Thursday, October 11, 2012

Peter, Come Home


The last eight weeks I have been slogging through a tough, fifteen-week sermon series in the book of 1st Peter.  I haven’t enjoyed it.  1st Peter is a bit odd to preach through.  I didn’t think it would be.  I like the book devotionally.  I just haven’t enjoyed it pedagogically or homiletically.  This fact has been weighing on me.  I actually told my associate pastor, “I don’t like 1st Peter.”  That seems weird for a pastor to say.     
However, I may have caught a second wind at the half way mark of this first Petrine epistle by way of my 11 year old daughter.  Taking her to school yesterday she asked me to put on Mumford and Sons.  I obliged.  Then she told me about a dream she had.  In her dream the band Mumford and Sons had a woman singing back-up harmonies.  Then she told me that in her dream they were singing a song about Peter (the one in the Bible).  I asked her if she could remember what the song was like.  She couldn’t.  She did remember the title of the song though.  “Peter, Come Home”.  Brilliant.  I had been praying for that same thing.  I just wanted this letter of his to fit, to make sense, to “come home.” 

I felt oddly comforted by this vague dream of my daughter’s.  Then I did a strange thing.  I wrote a song for her, and me, I guess.  I’m not a musician.  I’m not even a poet.  That did not stop me from writing my daughter’s dream.  The rough, folksy, acoustic, wordy, reflective, and harmonic lyrical stylings of Mumford and Sons and the Avette Brothers banged around in my mind as I wrote.
So, I guess I’ll ask you to listen to this song.  It’s about Peter- A disjointed man who loved Jesus and wrote a disjointed letter about Jesus’ love.  I’ll need you to provide the music.  And however you play the music in your mind, make sure someone in your band has an unkempt beard that may or may not smell like a craft beer.  (And if one of you musician types want to take a crack at it, I'd love to make my daughter's dream come true.)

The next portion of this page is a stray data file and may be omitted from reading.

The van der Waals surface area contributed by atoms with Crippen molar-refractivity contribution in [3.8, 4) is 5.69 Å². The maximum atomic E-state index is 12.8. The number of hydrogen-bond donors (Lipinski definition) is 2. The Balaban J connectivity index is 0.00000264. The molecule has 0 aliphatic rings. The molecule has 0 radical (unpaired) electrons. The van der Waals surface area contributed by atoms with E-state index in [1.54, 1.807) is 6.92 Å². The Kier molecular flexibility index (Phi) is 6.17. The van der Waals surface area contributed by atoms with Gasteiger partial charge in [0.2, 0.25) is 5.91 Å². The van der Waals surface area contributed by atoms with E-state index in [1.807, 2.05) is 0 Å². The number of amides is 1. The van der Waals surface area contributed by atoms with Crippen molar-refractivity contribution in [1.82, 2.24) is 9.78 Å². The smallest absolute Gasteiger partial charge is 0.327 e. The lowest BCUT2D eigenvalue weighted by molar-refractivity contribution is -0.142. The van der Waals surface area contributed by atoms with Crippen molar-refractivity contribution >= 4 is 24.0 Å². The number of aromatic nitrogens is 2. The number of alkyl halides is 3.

Peter, Come Home

In the dark you seek in vain
Casting bad seed.
O, fruitless pain
What will she say
When it’s empty again
And you’re hungry for more
Than what fills nets
So lost and poor
Of all but regrets
From a life you chose
With this void of hopes
Casting yourself like Jonah
In your mind, swallowed
By sea and creature to go…

             Simon, come home
            To this place of calm
             Seas and love.  Come sleep
             In the arms of the steady One

Haggard and deprived
Of humility and pride
You clean in vain
A web stretched and frayed
By the futility you claimed
On dark Galilee
But new day is burning
Hearts through words
Spoken by light
From One you never knew
You were looking for
This One who found you
With a voice of thunder
And shalom to be…

  Simon, come home
              To this place of calm
              Seas and love.  Come sleep
              In the arms of the steady One

This narrow street
Trodden, rock-bled feet
Roll on to mountain peak
You are found and lost
In bright glory and fire
To be quiet and shine
As you follow and lead
Bruised knees, granite seas
Of confession and denial
And it’s not you on trial
Who eat food never caught
On shores of redemption
When I’ll send you to feed
I know you love me…

              Simon, come home
              To this place of calm
              Seas and love.  Come sleep
              In the arms of the steady One
            
             Peter, come home
             To this place of calm
             Seas and love.  Go seek.
             For My Kingdom’s coming home

4 comments:

  1. This is beautiful, Scott. I would love to hear it with my ears instead of just in my head.

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  2. Thanks. And me too. I really am klind of hoping that a musically minded soul will happen upon it and start goofing off on a guitar until it becomes music...
    hmmmm

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  3. Hi, I'm Rob and the musical part of the MacLeod-Rife hermeneutical imperialism board at Westminster Pres. Seeking to dupe the under-read, over-opinionated masses with self-important theological carpet bombing (it's what Jesus' wife urged him to do). Aaaand, I'll take a stab if you're alright with that?

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  4. Those who are forgiven much, love much. Those who are loved much, forgive. The man who protested so rashly at Caesarea-Philippi learned to bear the same destiny he protested. Both protest and martydom were born of love. One naive, one mature. One in the darkness of agenda, before the rushing wind and flames of Pentecost. The other on the brink of the Kingdom's near fullness, the dawning of Peter's true self, finally at home.

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